So why would you want to drink something that turns into formaldehyde in your body when you know that's the chemical used to preserve dead animals and plants, corpses, and anything organic scientists want to preserve in a jar or on a morgue slab? Medical students know the side effects of breathing fumes from formaldehyde as they work with it in research labs.

Formaldehyde damages genes. That chemical also can contribute to depression by lowering the neurotransmitters in your brain. Your mood can change as the chemical balance in your brain is changed in some people. It's also addicting to some people as well. Maybe you'll have a seizure from being around formaldehyde or heart irregularities. Aren't you getting tired of these synthetic sugar-taste-alikes? You never know which way the formaldehyde will affect you once your body metabolizes methanol in various ways.

Why don't manufacturers of various supplements such as some chewable vitamins and sodas and diverse processed foods simply leave out the synthetic sugars? You don't need everything to taste sweet.

Supplement manufacturers might use mint or cinnamon as a flavor instead of sugar or synthetic sweeteners. Why get addicted to sweet taste if it acts like an environmental toxin in your body?

See the book, by author, Christine Hoza Farlow, Food Additives: A Shopper's Guide To What's Safe and What's Not. Also check out the news release "Laura Tarantino of the FDA Office of Food Additive Safety concludes after a review of the study data that the low-calorie sweetener [aspartame/NutraSweet/Equal] is not a carcinogen."

Advertisement

Life

  • Randy Travis
    Randy Travis returns with 'Influence Vol. 2: The Man I Am' in August
    Today's Buzz
  • Alternative medicine
    Alternative medicine: Remedies to make the bugs in your body go away for good
    Camera
    7 Photos
  • Beach body
    Fitness: Earn your beach body badge with bootcamp classes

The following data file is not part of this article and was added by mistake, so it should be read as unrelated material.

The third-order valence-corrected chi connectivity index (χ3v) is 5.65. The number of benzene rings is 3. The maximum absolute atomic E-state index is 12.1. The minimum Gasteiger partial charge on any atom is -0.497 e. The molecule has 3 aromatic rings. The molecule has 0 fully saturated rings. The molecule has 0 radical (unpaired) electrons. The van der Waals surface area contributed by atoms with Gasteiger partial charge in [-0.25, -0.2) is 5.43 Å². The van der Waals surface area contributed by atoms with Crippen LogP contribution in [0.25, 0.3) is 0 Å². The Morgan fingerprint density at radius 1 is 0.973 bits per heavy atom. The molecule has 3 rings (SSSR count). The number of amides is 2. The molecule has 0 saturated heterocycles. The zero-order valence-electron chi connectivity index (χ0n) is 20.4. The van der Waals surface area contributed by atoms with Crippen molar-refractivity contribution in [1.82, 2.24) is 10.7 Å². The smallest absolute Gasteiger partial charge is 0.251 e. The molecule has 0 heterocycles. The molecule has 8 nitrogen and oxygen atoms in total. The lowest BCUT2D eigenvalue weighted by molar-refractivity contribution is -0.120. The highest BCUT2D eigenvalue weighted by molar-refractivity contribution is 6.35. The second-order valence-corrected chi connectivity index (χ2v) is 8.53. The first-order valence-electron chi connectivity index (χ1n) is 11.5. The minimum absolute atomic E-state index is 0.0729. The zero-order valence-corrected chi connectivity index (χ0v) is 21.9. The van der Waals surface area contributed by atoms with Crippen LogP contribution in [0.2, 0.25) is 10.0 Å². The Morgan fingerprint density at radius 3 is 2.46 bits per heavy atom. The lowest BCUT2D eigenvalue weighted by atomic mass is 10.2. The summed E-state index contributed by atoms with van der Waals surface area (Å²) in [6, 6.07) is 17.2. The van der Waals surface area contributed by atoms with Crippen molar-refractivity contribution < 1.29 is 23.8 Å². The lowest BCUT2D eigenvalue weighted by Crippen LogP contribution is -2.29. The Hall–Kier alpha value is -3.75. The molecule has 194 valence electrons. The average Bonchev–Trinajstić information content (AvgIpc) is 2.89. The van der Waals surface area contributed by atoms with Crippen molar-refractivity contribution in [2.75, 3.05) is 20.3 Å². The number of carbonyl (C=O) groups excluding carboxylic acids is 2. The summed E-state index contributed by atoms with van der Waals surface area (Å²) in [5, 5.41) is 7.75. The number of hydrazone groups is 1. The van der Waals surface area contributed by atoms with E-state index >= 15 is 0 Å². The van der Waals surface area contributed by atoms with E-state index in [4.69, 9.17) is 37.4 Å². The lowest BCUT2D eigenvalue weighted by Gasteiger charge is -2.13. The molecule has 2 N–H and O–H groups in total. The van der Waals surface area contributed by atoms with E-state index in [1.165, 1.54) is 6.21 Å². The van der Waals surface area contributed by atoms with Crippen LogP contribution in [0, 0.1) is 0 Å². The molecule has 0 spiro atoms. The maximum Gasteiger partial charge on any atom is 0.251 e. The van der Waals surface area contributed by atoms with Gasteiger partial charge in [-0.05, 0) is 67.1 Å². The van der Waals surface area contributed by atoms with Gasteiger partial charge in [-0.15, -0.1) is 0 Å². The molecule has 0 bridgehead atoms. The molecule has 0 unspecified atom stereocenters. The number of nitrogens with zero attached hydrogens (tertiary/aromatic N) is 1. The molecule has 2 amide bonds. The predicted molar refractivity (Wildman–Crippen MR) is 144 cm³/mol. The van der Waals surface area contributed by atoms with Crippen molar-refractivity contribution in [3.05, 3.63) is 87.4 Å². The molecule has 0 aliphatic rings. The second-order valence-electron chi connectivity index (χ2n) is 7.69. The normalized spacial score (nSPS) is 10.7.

Camera
    10 Photos
  • Back to school
    These 10 items are sure winners on your back-to-school shopping trip
    Camera
    12 Photos
  • Izabel Goulart
    Izabel Goulart walks the runway with Studio F at Colombia Moda
    Camera
    19 Photos
  • Ombre' technique
    Go for the gusto: What ombre' technique are you?
    Camera
    5 Photos

Related Videos:

  •  Global food safety agreement signed by China and UC Davis.
    <div class="video-info" data-id="518275942" data-param-name="playList" data-provider="5min" data-url="http://pshared.5min.com/Scripts/PlayerSeed.js?sid=1304&width=480&height=401&playList=518275942&autoStart=true"></div>
  • Industry-paid 'experts' on soda and diabetes
    <div class="video-info" data-id="518207392" data-param-name="playList" data-provider="5min" data-url="http://pshared.5min.com/Scripts/PlayerSeed.js?sid=1304&width=480&height=401&playList=518207392&autoStart=true"></div>
  • Pushkar and Yan are part of an international team using spinach to study the proteins involved in photosynthesis.
    <div class="video-info" data-id="518179796" data-param-name="playList" data-provider="5min" data-url="http://pshared.5min.com/Scripts/PlayerSeed.js?sid=1304&width=480&height=401&playList=518179796&autoStart=true"></div>